On Monday evening, Georgia state representative Park Cannon addressed a packed house at the Buskirk-Chumley Theater in downtown Bloomington, Indiana.
“Today marks 662 days since I spent five hours in the Fulton County Jail for knocking on the governor’s door,” she told the crowd, which had assembled for the city’s annual Dr. Martin Luther King, Jr. birthday celebration.
Her talk drew on the episode at the governor’s door for its title: “Keep Knocking.”
Cannon also posed two questions for the crowd:
Do you have a deep understanding of what it means to move towards shared liberation?
Have you ever provided space for reflection and processing of grief, and injustice?
Cannon was introduced by Bloomington city clerk Nicole Bolden, who described Cannon’s election to Georgia’s legislature at the age of 23, which made her the second queer woman serving in the House.
Connon recounted the series of events that had led her to knock on Georgia governor Brian Kemp’s door two years ago—as he was signing into law a bill that significantly revised Georgia’s election laws.
That morning, the Democratic Party’s caucus learned that a two-page bill they had been tracking the day before had become a 98-page bill, rewriting all of the the voting code for the state of Georgia, Cannon said.
The bill changed everything from voter eligibility, to registration, to administration, to tabulation. The legislation was quickly passed by the rules committee and was put to a vote on the floor of the House, where it was approved, Cannon said.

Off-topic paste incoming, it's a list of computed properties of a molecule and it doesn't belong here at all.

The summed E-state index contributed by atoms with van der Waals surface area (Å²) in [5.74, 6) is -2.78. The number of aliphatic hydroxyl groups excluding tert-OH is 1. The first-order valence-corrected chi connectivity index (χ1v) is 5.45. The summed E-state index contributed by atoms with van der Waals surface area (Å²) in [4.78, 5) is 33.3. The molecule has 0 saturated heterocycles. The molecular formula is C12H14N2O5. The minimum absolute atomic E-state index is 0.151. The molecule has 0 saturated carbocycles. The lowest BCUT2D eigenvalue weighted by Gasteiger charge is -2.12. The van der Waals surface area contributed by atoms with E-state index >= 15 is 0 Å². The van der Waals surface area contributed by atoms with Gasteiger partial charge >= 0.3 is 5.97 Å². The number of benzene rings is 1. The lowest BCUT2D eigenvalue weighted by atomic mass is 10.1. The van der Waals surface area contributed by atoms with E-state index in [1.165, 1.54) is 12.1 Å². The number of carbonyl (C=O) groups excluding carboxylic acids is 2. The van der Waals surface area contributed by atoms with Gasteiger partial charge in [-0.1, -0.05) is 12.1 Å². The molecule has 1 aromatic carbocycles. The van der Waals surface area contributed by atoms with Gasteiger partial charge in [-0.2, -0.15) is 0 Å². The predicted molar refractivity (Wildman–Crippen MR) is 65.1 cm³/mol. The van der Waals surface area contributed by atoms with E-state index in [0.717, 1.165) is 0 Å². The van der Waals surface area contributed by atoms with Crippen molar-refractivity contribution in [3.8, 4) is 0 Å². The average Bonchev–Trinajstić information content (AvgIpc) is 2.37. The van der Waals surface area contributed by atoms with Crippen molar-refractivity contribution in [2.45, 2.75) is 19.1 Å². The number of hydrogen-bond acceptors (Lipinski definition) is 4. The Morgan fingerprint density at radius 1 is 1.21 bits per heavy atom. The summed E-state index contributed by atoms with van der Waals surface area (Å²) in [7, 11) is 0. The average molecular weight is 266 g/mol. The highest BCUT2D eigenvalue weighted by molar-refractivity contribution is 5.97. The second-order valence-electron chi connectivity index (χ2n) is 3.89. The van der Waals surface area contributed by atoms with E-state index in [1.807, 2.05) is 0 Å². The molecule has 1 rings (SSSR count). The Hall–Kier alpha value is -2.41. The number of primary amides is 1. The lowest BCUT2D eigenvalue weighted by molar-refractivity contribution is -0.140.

The bill was immediately transmitted to the Senate, and was passed by the Senate. The House adjourned for the day, but as secretary of the caucus, Cannon said she likes to stick around to see what happens before and after.
Cannon received a text message: The bill was set to be signed by the governor in just about 10 minutes.
She went downstairs to knock on the governor’s door. In the moment when she started knocking, Cannon said, “I wasn’t thinking about this as an action of violence, knocking on the door.” She continued, “In fact, I was thinking about it as what Dr. King would do—an act of nonviolent direct action.
About King, Cannon said: “People love to talk about how he was nonviolent. But he was really about nonviolent direct action.
When she was sitting in jail, Cannon said she could not hear anything outside. But when she was released, and emerged outside, she saw the people who had assembled outside and were chanting in support of her.
Cannon said she realized at that point that all the actual direct action work she had been doing over the years was mattering.
To explain why the crowd had shown up to support her, Cannon quoted the activist Bayard Rustin: “People will never fight for your freedom, if you have not given evidence that you are prepared to fight for yourself.”
Drawing a sustained standing ovation was the question that Cannon posed to end her speech: “Are you prepared to fight for yourself?”
Photos: Jan. 16, 2023 MLK Birthday Celebration (Bloomington, Indiana)